17 Civil War in Nicaragua  The US supported and funded another dictator in Nicaragua, Anastasio Somoza since  In 1979, Communist Sandinista rebels toppled the dictatorship of Somoza’s son.  Both the US and USSR initially gave aid to the Sandinistas and their leader, Daniel Ortega.  The Sandinistas, however, had aided other socialist in El Salvador.  To help the government fight those rebels the US aided the Nicaraguan anti-communist rebel force, called contras.  The US supported and funded another dictator in Nicaragua, Anastasio Somoza since  In 1979, Communist Sandinista rebels toppled the dictatorship of Somoza’s son.  Both the US and USSR initially gave aid to the Sandinistas and their leader, Daniel Ortega.  The Sandinistas, however, had aided other socialist in El Salvador.  To help the government fight those rebels the US aided the Nicaraguan anti-communist rebel force, called contras.

18 Civil War in Nicaragua  The civil war in Nicaragua lasted over 10 years and seriously weakened the country’s economy. Finally in 1990, President Ortega agreed to hold free elections.  He was defeated by Violeta Chamorro.  In 1997 Jose Lacayo was elected President.  The civil war in Nicaragua lasted over 10 years and seriously weakened the country’s economy. Finally in 1990, President Ortega agreed to hold free elections.  He was defeated by Violeta Chamorro.  In 1997 Jose Lacayo was elected President.

19 Confrontations in the Middle East  With its rich oil supply the Middle East lured both the United States and the Soviet Union.

20 Religious and Secular Values Clash in Iran  Throughout the Middle East the wealth from the oil industry fueled a growing conflict between traditional Islamic values and modern Western materialism.  This clash between cultures erupted in Iran.  After WWII Iran’s leader Shah Mohammed Reza Pahlavi embraced Western Governments and wealthy oil companies.  Throughout the Middle East the wealth from the oil industry fueled a growing conflict between traditional Islamic values and modern Western materialism.  This clash between cultures erupted in Iran.  After WWII Iran’s leader Shah Mohammed Reza Pahlavi embraced Western Governments and wealthy oil companies.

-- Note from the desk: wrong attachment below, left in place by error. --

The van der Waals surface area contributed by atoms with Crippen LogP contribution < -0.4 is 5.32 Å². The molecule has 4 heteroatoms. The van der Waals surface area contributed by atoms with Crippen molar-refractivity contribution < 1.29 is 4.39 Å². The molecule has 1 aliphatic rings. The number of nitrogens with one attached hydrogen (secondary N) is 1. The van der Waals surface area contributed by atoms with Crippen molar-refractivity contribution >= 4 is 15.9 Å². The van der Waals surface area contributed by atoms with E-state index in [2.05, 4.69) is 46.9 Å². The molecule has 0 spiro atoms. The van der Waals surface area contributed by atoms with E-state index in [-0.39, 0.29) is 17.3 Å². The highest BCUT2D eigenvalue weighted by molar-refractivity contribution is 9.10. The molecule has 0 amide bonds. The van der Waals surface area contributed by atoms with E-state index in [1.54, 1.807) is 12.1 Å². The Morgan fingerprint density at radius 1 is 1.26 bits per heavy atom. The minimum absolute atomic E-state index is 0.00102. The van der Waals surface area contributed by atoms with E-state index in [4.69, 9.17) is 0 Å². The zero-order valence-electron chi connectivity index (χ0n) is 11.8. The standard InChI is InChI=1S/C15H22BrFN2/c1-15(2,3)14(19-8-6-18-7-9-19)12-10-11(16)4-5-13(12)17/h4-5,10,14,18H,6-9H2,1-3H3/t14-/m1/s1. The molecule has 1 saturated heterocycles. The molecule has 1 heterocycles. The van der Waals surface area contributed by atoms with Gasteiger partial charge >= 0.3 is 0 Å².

21 Religious and Secular Values Clash in Iran  Iranian nationalist were angry about this and resented the foreign alliances.  These nationalist united under the leadership of Prime Minister Muhammad Mossaddeq.  They seized and nationalized a British-owned oil company and in 1953 forced the Shah to flee.  Fearing that Mossaddeq might turn to the USSR the USA had him arrested and returned the Shah to power.  Iranian nationalist were angry about this and resented the foreign alliances.  These nationalist united under the leadership of Prime Minister Muhammad Mossaddeq.  They seized and nationalized a British-owned oil company and in 1953 forced the Shah to flee.  Fearing that Mossaddeq might turn to the USSR the USA had him arrested and returned the Shah to power.

22 The United States Supports Secular Rule.  With the support of the US, the Shah westernized his country.  By the end of 1950’s, Iran’s capital, Tehran, had huge skyscrapers, foreign banks, and modern factories.  However, million of Iranians still lived in extreme poverty.  The Shah’s secret police brutalized anyone who dared oppose him.  With the support of the US, the Shah westernized his country.  By the end of 1950’s, Iran’s capital, Tehran, had huge skyscrapers, foreign banks, and modern factories.  However, million of Iranians still lived in extreme poverty.  The Shah’s secret police brutalized anyone who dared oppose him.

23 The United States Supports Secular Rule  The Shah also tried to weaken the political influence of religion in the country by limiting the role of Islamic legal and academic experts.  Iran’s conservative Muslim leaders known as ayatollahs, bitterly opposed this move.  The ayatollahs also opposed all western influences.  They wanted Iran to become a republic ruled strictly by Islamic law.  The leader of this religious opposition is Ayatollah Ruholla Khomeini.  The Shah also tried to weaken the political influence of religion in the country by limiting the role of Islamic legal and academic experts.  Iran’s conservative Muslim leaders known as ayatollahs, bitterly opposed this move.  The ayatollahs also opposed all western influences.  They wanted Iran to become a republic ruled strictly by Islamic law.  The leader of this religious opposition is Ayatollah Ruholla Khomeini.

24 The United States Supports Secular Rule  Ayatollah Khomeini was living in exile.  He sent taped recordings to encourage the Iranian workers to go on strike.  In late 1978 riots erupted in every major city in Iran.  In 1979 the Shah fled and Ayatollah Khomeini returned triumphant and established an Islamic state.  He banned western influences and reinstated Muslim values. Islamic law became the legal code.  Ayatollah Khomeini was living in exile.  He sent taped recordings to encourage the Iranian workers to go on strike.  In late 1978 riots erupted in every major city in Iran.  In 1979 the Shah fled and Ayatollah Khomeini returned triumphant and established an Islamic state.  He banned western influences and reinstated Muslim values. Islamic law became the legal code.